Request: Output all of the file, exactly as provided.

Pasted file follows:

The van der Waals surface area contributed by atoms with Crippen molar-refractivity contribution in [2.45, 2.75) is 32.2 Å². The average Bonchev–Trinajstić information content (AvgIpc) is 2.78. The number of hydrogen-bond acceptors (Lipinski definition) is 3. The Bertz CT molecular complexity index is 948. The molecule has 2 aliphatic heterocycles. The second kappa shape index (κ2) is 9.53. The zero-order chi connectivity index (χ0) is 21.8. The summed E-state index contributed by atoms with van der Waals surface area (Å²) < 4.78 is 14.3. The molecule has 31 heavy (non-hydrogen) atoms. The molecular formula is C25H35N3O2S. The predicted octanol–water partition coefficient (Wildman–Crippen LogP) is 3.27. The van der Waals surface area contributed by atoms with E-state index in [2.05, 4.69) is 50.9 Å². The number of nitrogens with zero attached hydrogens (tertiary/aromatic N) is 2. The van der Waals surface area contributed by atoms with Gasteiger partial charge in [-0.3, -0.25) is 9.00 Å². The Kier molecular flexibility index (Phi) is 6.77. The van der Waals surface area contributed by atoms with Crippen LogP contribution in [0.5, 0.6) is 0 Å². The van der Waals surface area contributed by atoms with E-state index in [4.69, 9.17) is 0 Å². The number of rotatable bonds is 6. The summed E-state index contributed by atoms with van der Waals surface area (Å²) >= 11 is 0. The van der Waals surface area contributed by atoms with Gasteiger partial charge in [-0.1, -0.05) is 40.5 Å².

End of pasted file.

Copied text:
The van der Waals surface area contributed by atoms with Crippen molar-refractivity contribution in [2.45, 2.75) is 32.2 Å². The average Bonchev–Trinajstić information content (AvgIpc) is 2.78. The number of hydrogen-bond acceptors (Lipinski definition) is 3. The Bertz CT molecular complexity index is 948. The molecule has 2 aliphatic heterocycles. The second kappa shape index (κ2) is 9.53. The zero-order chi connectivity index (χ0) is 21.8. The summed E-state index contributed by atoms with van der Waals surface area (Å²) < 4.78 is 14.3. The molecule has 31 heavy (non-hydrogen) atoms. The molecular formula is C25H35N3O2S. The predicted octanol–water partition coefficient (Wildman–Crippen LogP) is 3.27. The van der Waals surface area contributed by atoms with E-state index in [2.05, 4.69) is 50.9 Å². The number of nitrogens with zero attached hydrogens (tertiary/aromatic N) is 2. The van der Waals surface area contributed by atoms with Gasteiger partial charge in [-0.3, -0.25) is 9.00 Å². The Kier molecular flexibility index (Phi) is 6.77. The van der Waals surface area contributed by atoms with Crippen LogP contribution in [0.5, 0.6) is 0 Å². The van der Waals surface area contributed by atoms with E-state index in [4.69, 9.17) is 0 Å². The number of rotatable bonds is 6. The summed E-state index contributed by atoms with van der Waals surface area (Å²) >= 11 is 0. The van der Waals surface area contributed by atoms with Gasteiger partial charge in [-0.1, -0.05) is 40.5 Å².